Updated: Aug 18, 2021
The Canon EOS-1D X Mark II was released almost exactly three years ago, so we thought it would be a good time to do a review to see if this 20.2-megapixel full-frame camera is still relevant for photography in 2019 and competitive against newer cameras.
We paired the 1D X Mark II with the new Canon 70-200mm F/2.8L IS Mark III USM for this review. The full specifications list for the 1DX Mark II can be found at the bottom of this article.
We brought the camera and lens to the Singapore Zoo to shoot some wildlife shots. First off, the camera resolved details well with a great dynamic range whether in situations with a good light source, or in low light. With the expandable ISO from 50 all the way up to 409600, you’re set for all situations, though I cannot fathom a time when someone would ever need their ISO to go so high.
Good cameras are limited only by the glass, so it makes sense to use one of the best telephoto lenses around to really test the capabilities of both. The 70-200mm F/2.8L IS Mark III USM has slight improvements over the Mark II version, most notably an increase in sharpness and contrast, and better handling of indirect light sources.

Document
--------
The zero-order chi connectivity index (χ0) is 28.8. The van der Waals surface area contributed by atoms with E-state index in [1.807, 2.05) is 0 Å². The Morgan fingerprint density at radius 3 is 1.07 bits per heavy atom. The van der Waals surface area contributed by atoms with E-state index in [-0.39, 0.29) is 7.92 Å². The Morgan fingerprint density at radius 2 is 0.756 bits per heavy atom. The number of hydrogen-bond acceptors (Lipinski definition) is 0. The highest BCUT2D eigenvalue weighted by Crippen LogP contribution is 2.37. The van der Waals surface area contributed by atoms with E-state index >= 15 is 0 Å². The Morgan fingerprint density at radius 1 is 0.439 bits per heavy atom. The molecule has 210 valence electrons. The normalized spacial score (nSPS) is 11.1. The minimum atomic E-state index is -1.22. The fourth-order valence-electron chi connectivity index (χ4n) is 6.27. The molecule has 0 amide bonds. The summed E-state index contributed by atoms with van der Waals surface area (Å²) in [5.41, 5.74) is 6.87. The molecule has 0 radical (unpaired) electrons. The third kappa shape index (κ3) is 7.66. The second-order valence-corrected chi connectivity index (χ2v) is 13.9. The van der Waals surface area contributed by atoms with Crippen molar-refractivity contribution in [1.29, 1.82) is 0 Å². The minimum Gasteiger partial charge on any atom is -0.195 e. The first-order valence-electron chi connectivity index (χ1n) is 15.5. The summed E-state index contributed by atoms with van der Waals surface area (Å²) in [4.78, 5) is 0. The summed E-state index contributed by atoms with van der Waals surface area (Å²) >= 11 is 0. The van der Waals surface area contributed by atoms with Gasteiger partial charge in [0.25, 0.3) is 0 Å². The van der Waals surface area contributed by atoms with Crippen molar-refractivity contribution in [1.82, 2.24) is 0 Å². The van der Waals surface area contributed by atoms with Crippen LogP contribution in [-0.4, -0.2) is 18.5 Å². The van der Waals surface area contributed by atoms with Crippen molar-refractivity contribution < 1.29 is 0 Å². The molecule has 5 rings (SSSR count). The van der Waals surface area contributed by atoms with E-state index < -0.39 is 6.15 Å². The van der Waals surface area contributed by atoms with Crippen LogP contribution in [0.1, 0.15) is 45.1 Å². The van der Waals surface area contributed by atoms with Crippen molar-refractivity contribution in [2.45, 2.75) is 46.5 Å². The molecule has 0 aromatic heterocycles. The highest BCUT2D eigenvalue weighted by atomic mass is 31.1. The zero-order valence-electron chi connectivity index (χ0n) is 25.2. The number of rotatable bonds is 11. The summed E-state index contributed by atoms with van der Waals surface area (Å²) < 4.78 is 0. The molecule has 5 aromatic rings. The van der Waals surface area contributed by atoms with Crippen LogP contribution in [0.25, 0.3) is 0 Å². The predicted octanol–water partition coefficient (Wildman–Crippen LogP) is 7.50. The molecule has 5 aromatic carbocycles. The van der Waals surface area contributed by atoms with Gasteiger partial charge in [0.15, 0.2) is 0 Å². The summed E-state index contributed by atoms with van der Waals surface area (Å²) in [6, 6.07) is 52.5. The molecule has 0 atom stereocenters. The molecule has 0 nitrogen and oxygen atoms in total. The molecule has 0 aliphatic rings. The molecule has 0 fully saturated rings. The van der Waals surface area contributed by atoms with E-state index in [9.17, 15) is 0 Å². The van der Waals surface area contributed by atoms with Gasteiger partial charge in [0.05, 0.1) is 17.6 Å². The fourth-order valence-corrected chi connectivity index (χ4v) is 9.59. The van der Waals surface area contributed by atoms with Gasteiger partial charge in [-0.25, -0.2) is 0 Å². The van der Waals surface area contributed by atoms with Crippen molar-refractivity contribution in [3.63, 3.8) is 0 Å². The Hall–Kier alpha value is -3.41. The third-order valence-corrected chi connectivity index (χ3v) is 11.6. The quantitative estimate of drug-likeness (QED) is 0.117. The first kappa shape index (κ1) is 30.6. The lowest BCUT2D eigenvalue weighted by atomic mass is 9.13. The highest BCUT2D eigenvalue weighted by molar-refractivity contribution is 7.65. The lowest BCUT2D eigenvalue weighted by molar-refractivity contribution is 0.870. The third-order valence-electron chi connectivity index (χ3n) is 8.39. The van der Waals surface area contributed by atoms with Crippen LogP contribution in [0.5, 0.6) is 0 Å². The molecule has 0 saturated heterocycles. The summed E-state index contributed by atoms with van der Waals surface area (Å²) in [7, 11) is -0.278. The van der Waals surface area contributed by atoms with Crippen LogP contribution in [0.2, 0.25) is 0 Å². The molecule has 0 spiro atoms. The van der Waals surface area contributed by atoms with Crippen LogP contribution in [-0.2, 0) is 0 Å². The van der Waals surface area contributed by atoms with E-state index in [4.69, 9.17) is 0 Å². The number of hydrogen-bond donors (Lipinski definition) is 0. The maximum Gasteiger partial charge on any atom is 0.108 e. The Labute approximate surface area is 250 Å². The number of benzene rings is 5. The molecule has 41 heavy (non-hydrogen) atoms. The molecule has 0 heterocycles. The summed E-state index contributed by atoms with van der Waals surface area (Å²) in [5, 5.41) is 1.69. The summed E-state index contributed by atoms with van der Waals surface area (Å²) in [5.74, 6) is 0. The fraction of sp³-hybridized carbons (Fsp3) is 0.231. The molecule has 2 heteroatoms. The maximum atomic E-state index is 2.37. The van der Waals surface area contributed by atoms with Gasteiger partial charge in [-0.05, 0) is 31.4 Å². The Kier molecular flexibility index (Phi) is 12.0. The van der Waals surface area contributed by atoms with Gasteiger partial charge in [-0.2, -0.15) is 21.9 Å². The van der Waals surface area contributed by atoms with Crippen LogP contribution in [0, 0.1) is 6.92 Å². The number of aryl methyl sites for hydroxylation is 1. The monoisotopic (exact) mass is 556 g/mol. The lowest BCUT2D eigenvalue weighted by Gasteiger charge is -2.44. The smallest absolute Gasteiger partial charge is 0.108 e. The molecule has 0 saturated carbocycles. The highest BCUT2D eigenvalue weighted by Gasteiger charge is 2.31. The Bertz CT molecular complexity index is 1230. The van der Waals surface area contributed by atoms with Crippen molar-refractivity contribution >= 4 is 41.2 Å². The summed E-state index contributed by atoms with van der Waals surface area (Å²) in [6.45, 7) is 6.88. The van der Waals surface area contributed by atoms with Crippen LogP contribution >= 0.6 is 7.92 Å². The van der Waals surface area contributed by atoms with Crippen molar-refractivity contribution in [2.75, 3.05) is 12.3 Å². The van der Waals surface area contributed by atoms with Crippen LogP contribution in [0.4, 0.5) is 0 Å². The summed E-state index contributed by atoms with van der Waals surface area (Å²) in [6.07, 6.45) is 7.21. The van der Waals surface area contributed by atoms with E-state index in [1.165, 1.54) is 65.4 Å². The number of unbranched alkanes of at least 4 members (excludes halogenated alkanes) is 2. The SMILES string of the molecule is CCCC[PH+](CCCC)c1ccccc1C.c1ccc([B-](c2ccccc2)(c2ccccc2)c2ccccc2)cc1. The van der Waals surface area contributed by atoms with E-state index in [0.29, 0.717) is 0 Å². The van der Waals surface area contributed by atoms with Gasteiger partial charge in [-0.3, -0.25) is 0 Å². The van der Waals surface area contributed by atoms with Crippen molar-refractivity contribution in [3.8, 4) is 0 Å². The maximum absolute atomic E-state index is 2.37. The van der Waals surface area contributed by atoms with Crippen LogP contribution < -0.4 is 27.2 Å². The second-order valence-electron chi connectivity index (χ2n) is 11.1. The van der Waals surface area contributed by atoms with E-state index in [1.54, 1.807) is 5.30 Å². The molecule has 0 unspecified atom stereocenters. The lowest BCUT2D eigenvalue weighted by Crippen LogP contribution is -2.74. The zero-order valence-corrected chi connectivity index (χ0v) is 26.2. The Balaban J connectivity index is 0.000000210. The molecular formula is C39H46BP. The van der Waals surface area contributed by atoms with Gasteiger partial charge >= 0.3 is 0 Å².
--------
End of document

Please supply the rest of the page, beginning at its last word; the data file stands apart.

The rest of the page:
While slight, the improvements might be the tipping factor for photographers who own the Mark II version to upgrade if they’re feeling that the older version might be a bit lacking lately. And of course, the 70-200mm lens is a must add to any photography enthusiast’s collection, being the optimal telephoto lens for most scenarios, offering reliable image stabilization and pin sharp images.
While the 1D X Mark III might be a big camera, even bulky, in comparison to some of the smaller mirrorless options available now, the ergonomics of the body is a good reason as to why this camera is still a viable option. Aside from the built-in bottom grip allowing you to switch seamlessly between landscape and portrait photos, the weight distribution helps the user to be able to carry it in most situations without feeling strained.
And of course, the image quality is another huge factor. Skin tones are realistic and look great with Canon’s renowned colour science, while the 20.2-megapixel sensor and dual DIGIC 6+ processors result in photos with enough resolution for print while ensuring that you don’t miss a moment with a continuous shooting rate of up to 14 frames per second.
Here are some photos shot while at the Singapore Zoo. Photos used in this article have been edited and are not representative of the maximum resolution capable from the Canon EOS-1D X Mark II.